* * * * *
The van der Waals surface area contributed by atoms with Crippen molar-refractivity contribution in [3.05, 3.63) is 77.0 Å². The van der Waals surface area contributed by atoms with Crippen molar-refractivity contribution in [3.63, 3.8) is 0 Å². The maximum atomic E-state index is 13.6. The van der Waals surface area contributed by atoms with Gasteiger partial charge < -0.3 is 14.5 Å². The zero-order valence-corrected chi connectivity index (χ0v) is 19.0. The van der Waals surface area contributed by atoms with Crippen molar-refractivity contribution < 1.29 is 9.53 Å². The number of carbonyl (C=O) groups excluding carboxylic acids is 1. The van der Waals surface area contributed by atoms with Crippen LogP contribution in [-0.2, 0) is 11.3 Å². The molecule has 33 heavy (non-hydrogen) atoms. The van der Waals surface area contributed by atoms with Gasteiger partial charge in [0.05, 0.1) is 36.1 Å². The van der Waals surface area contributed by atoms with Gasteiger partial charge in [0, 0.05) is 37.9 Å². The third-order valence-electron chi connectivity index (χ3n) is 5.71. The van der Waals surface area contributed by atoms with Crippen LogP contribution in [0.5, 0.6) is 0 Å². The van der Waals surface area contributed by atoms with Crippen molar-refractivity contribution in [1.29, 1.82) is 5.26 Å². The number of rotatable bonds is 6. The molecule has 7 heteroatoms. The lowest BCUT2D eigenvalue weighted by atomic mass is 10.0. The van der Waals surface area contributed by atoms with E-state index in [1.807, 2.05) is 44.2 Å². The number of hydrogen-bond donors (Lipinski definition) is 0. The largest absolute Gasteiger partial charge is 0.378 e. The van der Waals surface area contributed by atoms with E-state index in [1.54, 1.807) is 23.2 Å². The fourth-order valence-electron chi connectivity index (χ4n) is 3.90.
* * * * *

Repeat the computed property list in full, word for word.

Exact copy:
The van der Waals surface area contributed by atoms with Crippen molar-refractivity contribution in [3.05, 3.63) is 77.0 Å². The van der Waals surface area contributed by atoms with Crippen molar-refractivity contribution in [3.63, 3.8) is 0 Å². The maximum atomic E-state index is 13.6. The van der Waals surface area contributed by atoms with Gasteiger partial charge < -0.3 is 14.5 Å². The zero-order valence-corrected chi connectivity index (χ0v) is 19.0. The van der Waals surface area contributed by atoms with Crippen molar-refractivity contribution < 1.29 is 9.53 Å². The number of carbonyl (C=O) groups excluding carboxylic acids is 1. The van der Waals surface area contributed by atoms with Crippen LogP contribution in [-0.2, 0) is 11.3 Å². The molecule has 33 heavy (non-hydrogen) atoms. The van der Waals surface area contributed by atoms with Gasteiger partial charge in [0.05, 0.1) is 36.1 Å². The van der Waals surface area contributed by atoms with Gasteiger partial charge in [0, 0.05) is 37.9 Å². The third-order valence-electron chi connectivity index (χ3n) is 5.71. The van der Waals surface area contributed by atoms with Crippen LogP contribution in [0.5, 0.6) is 0 Å². The van der Waals surface area contributed by atoms with Crippen molar-refractivity contribution in [1.29, 1.82) is 5.26 Å². The number of rotatable bonds is 6. The molecule has 7 heteroatoms. The lowest BCUT2D eigenvalue weighted by atomic mass is 10.0. The van der Waals surface area contributed by atoms with E-state index in [1.807, 2.05) is 44.2 Å². The number of hydrogen-bond donors (Lipinski definition) is 0. The largest absolute Gasteiger partial charge is 0.378 e. The van der Waals surface area contributed by atoms with E-state index in [1.54, 1.807) is 23.2 Å². The fourth-order valence-electron chi connectivity index (χ4n) is 3.90.